9

Review: Caught in the Revolution

Put your hand up if you love Russian history!

hand-raised

Just me?

I will confess that most of my Russian history lessons have been confined to Tsars, their wives and children. I’ve been enamoured of the scandals, marriages, plots and descriptions of jewels for years.

But all of that leads, of course, to the Russian Revolution.

Helen Rappaport, author of the brilliant Romanov Sisters, has come to the same conclusion. Her new book, Caught in the Revolution: Petrograd, Russia, 1917 – A World on the Edge, looks at what the Revolution meant for those expats living in Petrograd at the time.

In Caught in the Revolution, Rappaport relies on letters and diaries from eyewitnesses – those diplomats, journalists, nurses, engineers and workers who were there when all hell broke loose. In the Romanov Sisters, Rappaport managed to shed light on the sheltered lives of the grand duchesses who were mostly a mystery and she manages to illuminate the chaos of the Russian Revolution in the same way.

But this book is chaotic. This is the kind of dense non-fiction (a lot happens in a short amount of time) that will turn off all but the most dedicated readers. It is also kind of all over the place, owing in part to what was actually happening in Petrograd: bread lines turning into protests, the abdication of the Tsar, the provisional government taking over, riots in the streets, Bolsheviks fighting the ‘Whites’, blood running in the streets, journalists hiding out in hotel rooms for days without food, stranded by the violence outside.

But for all that, Rappaport still manages to dig out some gems including the observations of one Phil Jordan, an African American valet and chauffeur that accompanied the American ambassador. His letters, the only known published account of the revolution by an African American, provide readers with a sense of exactly what it was like to endure the Revolution.

Caught in the Revolution is not a book that I’d recommend across the board. It’s the kind of book that will appeal to a certain kind of reader. But if you’re interested in the time and are up for the challenge, I’d recommend this without hesitation.

10

Royal Women: The Romanov Sisters

You guys know that I LOVE reading about Royals. Royal women are probably my favourite non-fiction subject to read about. For Christmas, you may remember I asked Santa to bring me The Romanov Sisters: The Lost Lives of the Daughters of Nicholas and Alexandra by Helen Rappaport.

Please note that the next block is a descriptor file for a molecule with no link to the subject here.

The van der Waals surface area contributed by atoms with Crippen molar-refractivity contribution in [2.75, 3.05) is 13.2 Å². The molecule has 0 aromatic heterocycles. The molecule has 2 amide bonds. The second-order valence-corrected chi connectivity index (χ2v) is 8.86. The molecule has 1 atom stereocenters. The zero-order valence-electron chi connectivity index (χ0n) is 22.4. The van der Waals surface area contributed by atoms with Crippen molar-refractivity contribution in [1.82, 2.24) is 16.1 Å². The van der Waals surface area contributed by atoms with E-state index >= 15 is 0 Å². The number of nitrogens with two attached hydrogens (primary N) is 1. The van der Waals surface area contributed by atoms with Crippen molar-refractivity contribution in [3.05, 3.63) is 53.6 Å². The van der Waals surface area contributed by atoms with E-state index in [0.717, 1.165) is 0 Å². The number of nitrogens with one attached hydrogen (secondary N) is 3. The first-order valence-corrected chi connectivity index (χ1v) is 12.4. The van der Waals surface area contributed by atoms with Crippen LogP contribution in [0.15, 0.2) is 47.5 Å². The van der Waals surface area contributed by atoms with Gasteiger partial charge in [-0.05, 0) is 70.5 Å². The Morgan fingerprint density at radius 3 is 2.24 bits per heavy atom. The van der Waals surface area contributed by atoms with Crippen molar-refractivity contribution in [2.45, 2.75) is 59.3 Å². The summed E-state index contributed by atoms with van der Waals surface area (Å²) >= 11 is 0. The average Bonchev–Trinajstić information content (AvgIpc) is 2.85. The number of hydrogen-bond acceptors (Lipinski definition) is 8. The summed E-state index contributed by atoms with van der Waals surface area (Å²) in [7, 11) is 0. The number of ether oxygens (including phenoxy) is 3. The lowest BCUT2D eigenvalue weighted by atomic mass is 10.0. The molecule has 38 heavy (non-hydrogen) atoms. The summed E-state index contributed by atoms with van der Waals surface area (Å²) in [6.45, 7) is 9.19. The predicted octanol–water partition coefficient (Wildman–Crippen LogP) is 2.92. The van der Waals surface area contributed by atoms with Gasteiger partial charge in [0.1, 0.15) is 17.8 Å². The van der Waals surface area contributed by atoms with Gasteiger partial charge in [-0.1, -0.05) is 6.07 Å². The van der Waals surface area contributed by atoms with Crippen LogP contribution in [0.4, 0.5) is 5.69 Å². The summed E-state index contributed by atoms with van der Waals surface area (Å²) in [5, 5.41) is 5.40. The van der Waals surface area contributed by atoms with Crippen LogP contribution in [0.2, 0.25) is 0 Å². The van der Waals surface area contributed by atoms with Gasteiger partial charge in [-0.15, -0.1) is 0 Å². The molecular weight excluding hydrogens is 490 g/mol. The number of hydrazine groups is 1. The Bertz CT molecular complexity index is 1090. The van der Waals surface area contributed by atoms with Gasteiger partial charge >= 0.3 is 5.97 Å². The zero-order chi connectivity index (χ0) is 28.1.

My letter must have missed him because, no dice.

But then for my birthday, my friend got it for me! I actually shrieked with delight when I unwrapped it because a) I really wanted to read this book and b) it was the only book I got for my birthday if you can believe that. I meant to savour it, I tried really hard to hold off reading it, just enjoy the having. But I couldn’t.

I posted about this on instagram but every time I read about the last Romanovs I’m just so sad the whole time. No matter how glamorous or beautiful or wonderful their lives might have seemed at the time, you know that it won’t last, that their end will be horrific. And it makes me sad.

This one was harder to read than anything previously because Olga, Tatiana, Maria and Anastasia were so young. They paid the ultimate price for things that really they had nothing to do with. I’ve read a lot about Nicholas and Alexandra, how their marriage was a true love match, how Alexandra’s debilitating shyness made her seem like a snob, their complete reliance on Rasputin, how they both hated the bureaucracy of governance and would have preferred the life of the landed gentry in England. But before this book I’d only read about the girls as their lives related to their parents’ – their births, some of the illnesses. But they were never fully formed people.

romanovs

The Romanov Sisters finally introduced me to the daughters as people in their own right. Olga, serious and intelligent, a worthy successor to her father if only the rules hadn’t favoured male offspring; beautiful Tatiana who found her calling as a nurse during the Great War, taking charge when her mother’s illnesses kept her in bed; charming, sweet, self-effacing Maria, the girl that boys who met her wanted to marry – Louis Mountbatten kept a picture of her in his room until the day he died; and mischievous Anastasia,who didn’t have a great love for the classroom but loved military parades and acting in plays for her family. Their lives were short and extremely sheltered – for years their biggest outing was a weekly trip to their aunt’s house for tea – but by all accounts they were polite, charming and totally devoted to each other.

There were a lot of mistakes that were made in the lives of Nicholas and Alexandra. There’s no way to know if anything done differently would have actually changed anything. I suspect that if some major things had been different (for example had they been honest with the Russian people about Alexei’s hemophaelia, they wouldn’t have needed Rasputin) their end might have been different too. They would have at least been able to escape. Rappaport has written other books about the last Romanovs where she follows them to the very end. In The Romanov Sisters she chooses to leave them right before the end. She writes that it was an emotional experience writing about them, spending so much time with them over the months that she was writing. I totally understand the decision. I’ve read about the ending – I prefer to think of the sisters as they were: in lovely white dresses with big white hats, laughing together.

One of the last letters that Olga wrote from Ekaterinburg really had me choking up. It was true then and it’s true today:

“…that they should remember that the evil there now is in the world will become yet more powerful, and that it is not evil that will conquer evil – only love.”